Non-contact sensor detects changes in muscle movement
The inventors of a new contactless heart rate sensor say it could be used to detect people through walls or control artificial limbs.
The Electric Potential Sensor (EPS), created by researchers at Sussex University and developed by Plymouth-based company Plessey Semiconductors, produces an electrocardiogram (ECG) by measuring changes in the heart’s electric field.
Where traditional ECG monitors use up to 12 electrodes attached to the skin with conductive gel, the EPS monitors heart activity using an array of sensors held over the chest, or just two sensors positioned with the heart in the middle, for example, with one in each hand.
‘If you look at how difficult it is to take that measurement normally, this could be quite radical in terms of the benefits it could bring for medical applications,’ Plessey’s technology director, Dr Keith Strickland, told The Engineer.
The EPS detects changes in the body’s electric field caused by muscle movement so by placing sensors around specific muscles it could also be used to control artificial limbs or to monitor athletes’ body movements during sport.
Similarly, if sensors are placed on the temples – or in a pair of glasses – they can detect eye movement. This could allow people to control computers with their eyes, either for gaming or for disabled people who cannot use their limbs.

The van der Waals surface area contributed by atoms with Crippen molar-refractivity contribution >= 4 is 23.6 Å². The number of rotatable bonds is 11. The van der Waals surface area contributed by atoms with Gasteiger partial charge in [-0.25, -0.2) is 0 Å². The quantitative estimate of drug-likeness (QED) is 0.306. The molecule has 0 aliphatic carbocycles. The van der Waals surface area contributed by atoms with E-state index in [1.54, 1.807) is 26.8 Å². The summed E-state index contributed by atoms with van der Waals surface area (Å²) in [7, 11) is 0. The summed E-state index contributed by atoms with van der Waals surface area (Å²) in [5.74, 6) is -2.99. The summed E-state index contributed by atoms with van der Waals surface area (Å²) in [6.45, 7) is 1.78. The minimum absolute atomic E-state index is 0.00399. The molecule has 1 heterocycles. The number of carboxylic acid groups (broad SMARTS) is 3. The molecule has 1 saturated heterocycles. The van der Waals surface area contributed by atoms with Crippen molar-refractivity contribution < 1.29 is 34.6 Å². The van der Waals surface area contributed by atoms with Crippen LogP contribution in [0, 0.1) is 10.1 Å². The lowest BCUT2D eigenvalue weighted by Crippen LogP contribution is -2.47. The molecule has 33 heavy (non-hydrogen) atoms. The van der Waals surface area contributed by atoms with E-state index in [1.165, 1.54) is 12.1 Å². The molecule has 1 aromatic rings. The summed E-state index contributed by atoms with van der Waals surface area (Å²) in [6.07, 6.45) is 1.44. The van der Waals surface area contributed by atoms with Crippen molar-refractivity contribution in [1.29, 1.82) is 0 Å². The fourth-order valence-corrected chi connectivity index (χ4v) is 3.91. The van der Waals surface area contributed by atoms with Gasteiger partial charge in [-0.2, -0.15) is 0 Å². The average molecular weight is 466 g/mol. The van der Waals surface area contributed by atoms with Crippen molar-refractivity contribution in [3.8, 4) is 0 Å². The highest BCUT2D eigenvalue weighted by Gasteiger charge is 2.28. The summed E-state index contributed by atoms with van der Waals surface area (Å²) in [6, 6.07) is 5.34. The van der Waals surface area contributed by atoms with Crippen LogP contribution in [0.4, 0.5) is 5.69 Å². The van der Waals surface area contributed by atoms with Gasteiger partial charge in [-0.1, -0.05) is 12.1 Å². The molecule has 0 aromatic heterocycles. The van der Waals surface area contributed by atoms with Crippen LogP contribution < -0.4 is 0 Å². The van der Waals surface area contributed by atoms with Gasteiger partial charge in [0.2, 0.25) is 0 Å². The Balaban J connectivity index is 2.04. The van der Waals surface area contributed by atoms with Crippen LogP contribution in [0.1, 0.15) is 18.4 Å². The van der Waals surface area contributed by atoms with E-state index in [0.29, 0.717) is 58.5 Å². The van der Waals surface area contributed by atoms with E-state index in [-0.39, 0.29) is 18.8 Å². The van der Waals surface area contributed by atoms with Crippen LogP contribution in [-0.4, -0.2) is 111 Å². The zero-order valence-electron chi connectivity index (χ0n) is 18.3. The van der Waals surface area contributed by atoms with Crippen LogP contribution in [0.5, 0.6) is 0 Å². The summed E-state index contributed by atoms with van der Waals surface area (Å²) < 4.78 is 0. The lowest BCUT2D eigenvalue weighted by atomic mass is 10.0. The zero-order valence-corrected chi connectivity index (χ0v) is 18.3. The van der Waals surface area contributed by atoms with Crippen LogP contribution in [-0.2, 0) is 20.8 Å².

The EPS is so sensitive that it can detect the interaction of human bodies with the Earth’s own electric field, even through a solid wall. This means the device could determine if people are in a room, for example, during the evacuation of a burning building, without entering.
Sussex University’s Prof Robert Prance created the EPS as a sensitive way of measuring electric fields without needing recalibration. ‘It was a forgotten area of science until we rediscovered it and realised its huge possibilities,’ he said.
The device’s sensitivity, which allows it to detect activity up to 50cm away, is key to its operation, said Strickland.
‘It’s effectively like having a perfect voltmeter. A voltmeter has to take some energy from the circuit it’s measuring and that causes an error in effect. Because this device is measuring the field, it virtually takes nothing from the circuit,’ he added.
Plessey is set to develop the university’s prototype devices and manufacture silicon-based sensors as part of computer chips with appropriate microcontrollers and software.
‘This hasn’t been integrated into silicon technology and there are some barriers associated with doing that,’ said Strickland. ‘The sensor has to be isolated from its surroundings in terms of its electrical contact. So we will have isolation issues from any other circuitry around it.’
The company also intends to build multi-element sensor arrays to create a 3D video imaging system with each sensor effectively generating a pixel of information, which will open up even more possible application areas.